Labor Law Discriminates Against Women

Brief Analyses | Women In The Economy

No. 365
Monday, August 06, 2001
by Denise Venable

The Fair Labor Standards Act was passed in 1938 to regulate the wages and working conditions of factory workers. It mandated a federal minimum wage and established an eight hour work day with overtime pay for any hours over 40 worked in a week. Overtime pay was set at one and one-half times the rate of regular pay. The law was initially beneficial to workers, but its inflexibility has hindered development of an accommodating workplace. The Fair Labor Standards Act discriminates against lower-income women workers because it has not been adjusted to account for an evolving society. Efforts to reform the FLSA have been made in the past, but opposition from labor unions has prevented improvements. Congress, however, needs to institute specific reforms.

Shifting Demographics

Changing family structures and women's increasing labor force participation rates have contributed to a society vastly different from the one that existed in the first part of the 20th century. According to the U.S. Census Bureau and Department of Labor Statistics:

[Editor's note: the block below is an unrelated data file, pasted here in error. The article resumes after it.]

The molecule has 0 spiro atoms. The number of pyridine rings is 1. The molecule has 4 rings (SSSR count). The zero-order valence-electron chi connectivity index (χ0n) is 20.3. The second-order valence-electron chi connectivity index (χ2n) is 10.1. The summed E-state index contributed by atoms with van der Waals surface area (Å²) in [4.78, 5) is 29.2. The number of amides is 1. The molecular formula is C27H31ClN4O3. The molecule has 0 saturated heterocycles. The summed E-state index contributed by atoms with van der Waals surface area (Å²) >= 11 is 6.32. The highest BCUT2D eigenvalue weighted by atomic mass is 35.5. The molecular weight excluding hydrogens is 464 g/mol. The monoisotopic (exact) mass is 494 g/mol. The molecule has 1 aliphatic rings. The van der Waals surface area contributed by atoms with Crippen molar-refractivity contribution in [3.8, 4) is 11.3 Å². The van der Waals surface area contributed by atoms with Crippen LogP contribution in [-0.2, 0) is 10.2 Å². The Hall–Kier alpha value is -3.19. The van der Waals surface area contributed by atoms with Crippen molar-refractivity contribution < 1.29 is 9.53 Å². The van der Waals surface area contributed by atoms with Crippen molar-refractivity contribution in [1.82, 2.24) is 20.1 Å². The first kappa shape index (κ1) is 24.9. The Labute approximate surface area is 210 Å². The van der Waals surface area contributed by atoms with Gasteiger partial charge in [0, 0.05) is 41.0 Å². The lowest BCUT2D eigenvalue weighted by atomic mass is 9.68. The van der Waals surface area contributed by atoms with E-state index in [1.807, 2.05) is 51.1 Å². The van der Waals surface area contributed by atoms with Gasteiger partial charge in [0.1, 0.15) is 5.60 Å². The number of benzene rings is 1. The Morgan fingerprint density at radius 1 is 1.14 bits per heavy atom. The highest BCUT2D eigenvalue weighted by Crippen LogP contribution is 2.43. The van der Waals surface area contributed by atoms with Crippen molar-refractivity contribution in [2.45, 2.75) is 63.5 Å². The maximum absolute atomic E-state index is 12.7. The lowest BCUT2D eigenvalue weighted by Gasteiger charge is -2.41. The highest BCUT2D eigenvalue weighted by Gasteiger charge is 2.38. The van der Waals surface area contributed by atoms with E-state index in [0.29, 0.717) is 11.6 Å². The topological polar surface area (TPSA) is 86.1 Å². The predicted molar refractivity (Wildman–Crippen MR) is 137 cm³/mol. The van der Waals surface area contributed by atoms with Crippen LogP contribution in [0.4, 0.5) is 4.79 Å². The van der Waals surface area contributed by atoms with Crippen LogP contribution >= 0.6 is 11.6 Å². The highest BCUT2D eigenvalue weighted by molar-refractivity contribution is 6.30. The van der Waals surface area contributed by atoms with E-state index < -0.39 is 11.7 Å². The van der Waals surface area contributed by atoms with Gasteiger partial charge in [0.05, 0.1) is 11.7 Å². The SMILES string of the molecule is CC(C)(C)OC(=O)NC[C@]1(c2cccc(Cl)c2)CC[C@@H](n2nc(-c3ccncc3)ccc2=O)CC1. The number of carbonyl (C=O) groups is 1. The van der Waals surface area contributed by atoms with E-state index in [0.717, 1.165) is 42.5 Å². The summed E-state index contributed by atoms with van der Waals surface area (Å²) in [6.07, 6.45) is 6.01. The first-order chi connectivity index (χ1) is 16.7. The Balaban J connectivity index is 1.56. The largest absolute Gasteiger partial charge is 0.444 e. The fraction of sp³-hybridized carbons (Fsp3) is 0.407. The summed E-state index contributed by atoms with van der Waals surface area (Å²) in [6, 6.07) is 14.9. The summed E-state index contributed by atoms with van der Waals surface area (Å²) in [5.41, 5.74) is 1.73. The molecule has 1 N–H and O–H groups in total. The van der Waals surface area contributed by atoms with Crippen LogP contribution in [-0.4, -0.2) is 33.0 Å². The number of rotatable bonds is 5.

• In 1940, 67 percent of households were "traditional" family structures in which the father was the main earner and the mother remained at home full time; today only 17 percent of families are "traditional," while a majority of families are dual-earner.
  • In 1950, single mothers were less than 3 percent of families; today they make up more than 12 percent of family households.
  • Sixty-one percent of women age 20 and over work, and women make up 46 percent of the workforce.
  • Between 1976 and 1998, the average weekly hours women worked increased 42 percent, and the proportion of women working overtime rose from 14 percent to 21.6 percent.